# Brute-force black-box group algorithm for abelianness testing

## Summary

Item Value
Problem being solved abelianness testing problem: determine whether a given group is abelian.
Input format a finite group $G$ given via an encoding of a group
Output format Yes/No depending on whether $G$ is abelian
In the No case it is also possible to output a pair of elements that do not commute.
Theoretical significance This shows that the abelianness testing problem is in $P$ by explicitly finding a polynomial-time algorithm for it.
Running time ( $O(N^2)$ times the time taken for group operations) + (time taken for enumerating all group elements)
Black-box group operations used Group multiplication and an enumeration of all group elements, either as an algorithm or given explicitly. An explicit membership test is not required, though a full enumeration obviously gives a membership test as well, albeit not a very efficient one.
Competing algorithms generating set-based black-box group algorithm for abelianness testing: This is faster, but more complicated to code. It proceeds by first finding a generating set for the group using the black-box group algorithm for small generating set-finding problem, then applies the black-box group algorithm for abelianness testing given a generating set.A smarter version combines the algorithms somewhat but yields no big-oh improvement.
nondeterministic black-box group algorithm for abelianness testing: nondeterministic algorithm that first guesses a generating set, then verifies that it generates the whole group and that the elements in the generating set commute with each other. Takes time $O(N\log_2N)$ times the time taken for group operations.
randomized black-box group algorithm for abelianness testing: Takes time $O(\log_2N)$ plus the time for group operations, assuming that lookup of random elements takes logarithmic time. The idea is to randomly select pairs of elements in the group and check whether they commute. A No answer means the group is definitely non-abelian, and a Yes answer means it is probably abelian, with the trade-off between probability and the $O$-constant independent of $N$.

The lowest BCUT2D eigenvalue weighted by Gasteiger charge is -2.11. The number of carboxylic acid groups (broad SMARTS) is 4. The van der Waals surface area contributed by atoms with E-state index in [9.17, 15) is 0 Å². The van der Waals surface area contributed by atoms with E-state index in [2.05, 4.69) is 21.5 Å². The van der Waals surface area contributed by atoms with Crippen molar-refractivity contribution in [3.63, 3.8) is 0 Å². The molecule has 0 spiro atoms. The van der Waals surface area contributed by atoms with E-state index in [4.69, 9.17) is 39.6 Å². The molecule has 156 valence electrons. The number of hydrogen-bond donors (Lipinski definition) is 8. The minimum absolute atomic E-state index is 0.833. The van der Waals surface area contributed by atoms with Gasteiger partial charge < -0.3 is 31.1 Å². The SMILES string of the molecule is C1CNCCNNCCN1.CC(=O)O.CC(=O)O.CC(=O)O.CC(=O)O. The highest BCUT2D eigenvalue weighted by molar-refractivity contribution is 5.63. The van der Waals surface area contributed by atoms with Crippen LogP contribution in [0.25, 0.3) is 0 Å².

Parallelizable version The algorithm can be massively parallelized as long as the black-box group operations can be simultaneously accessed by multiple parallel processes. With massive parallelization, the time taken by the algorithm could be pushed down to $O(N)$, with the $O(N)$ simply representing the time costs of managing the parallel processes.

## Idea and outline

The idea is simple: for every pair $\{x,y \}$ of elements of $G$, compute the products $xy$ and $yx$ and check whether they are equal.

## Analysis of complexity

### Analysis of running time

The number of pairs is $O(N^2)$ and we assume that traversal of the pairs does not change the order of magnitude. The cost of checking each pair is twice the cost of multiplication plus the cost of equality checking. With the log-size assumption, these are all polynomial in $\log_2N$, so we get $O(N^2(\log_2N)^r)$ as the total time for the algorithm.

### Summary

Complexity measure Precise value Order (big-oh notation)
Query complexity for group multiplication i.e., number of times group multiplication is invoked, assuming an enumeration of elements is already available $N(N - 1)$ (if we skip each element with itself) $(N - 1)(N - 2)$ (if we skip all the pairs involving the identity element and all pairs of an element with itself) $O(N^2)$
Active workspace required, assuming the enumeration of elements is available on two separate one-way readable tapes enough to store finitely many group elements, and store location on tapes. All are logarithmic in $N$. $O(\log N)$